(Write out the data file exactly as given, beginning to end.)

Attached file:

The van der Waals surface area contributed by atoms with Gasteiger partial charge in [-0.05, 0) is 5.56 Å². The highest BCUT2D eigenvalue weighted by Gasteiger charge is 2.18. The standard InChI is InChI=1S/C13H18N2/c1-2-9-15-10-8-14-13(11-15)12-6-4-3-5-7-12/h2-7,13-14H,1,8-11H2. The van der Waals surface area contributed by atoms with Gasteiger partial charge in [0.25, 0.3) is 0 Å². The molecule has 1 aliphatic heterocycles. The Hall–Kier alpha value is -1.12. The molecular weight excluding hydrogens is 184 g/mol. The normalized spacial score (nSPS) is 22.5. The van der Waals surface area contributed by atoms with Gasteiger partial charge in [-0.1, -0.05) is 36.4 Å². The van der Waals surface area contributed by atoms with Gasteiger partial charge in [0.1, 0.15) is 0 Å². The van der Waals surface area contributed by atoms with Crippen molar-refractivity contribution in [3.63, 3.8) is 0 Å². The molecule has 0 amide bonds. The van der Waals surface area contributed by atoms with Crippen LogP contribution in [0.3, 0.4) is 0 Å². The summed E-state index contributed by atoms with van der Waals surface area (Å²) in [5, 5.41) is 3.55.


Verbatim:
The van der Waals surface area contributed by atoms with Gasteiger partial charge in [-0.05, 0) is 5.56 Å². The highest BCUT2D eigenvalue weighted by Gasteiger charge is 2.18. The standard InChI is InChI=1S/C13H18N2/c1-2-9-15-10-8-14-13(11-15)12-6-4-3-5-7-12/h2-7,13-14H,1,8-11H2. The van der Waals surface area contributed by atoms with Gasteiger partial charge in [0.25, 0.3) is 0 Å². The molecule has 1 aliphatic heterocycles. The Hall–Kier alpha value is -1.12. The molecular weight excluding hydrogens is 184 g/mol. The normalized spacial score (nSPS) is 22.5. The van der Waals surface area contributed by atoms with Gasteiger partial charge in [-0.1, -0.05) is 36.4 Å². The van der Waals surface area contributed by atoms with Gasteiger partial charge in [0.1, 0.15) is 0 Å². The van der Waals surface area contributed by atoms with Crippen molar-refractivity contribution in [3.63, 3.8) is 0 Å². The molecule has 0 amide bonds. The van der Waals surface area contributed by atoms with Crippen LogP contribution in [0.3, 0.4) is 0 Å². The summed E-state index contributed by atoms with van der Waals surface area (Å²) in [5, 5.41) is 3.55.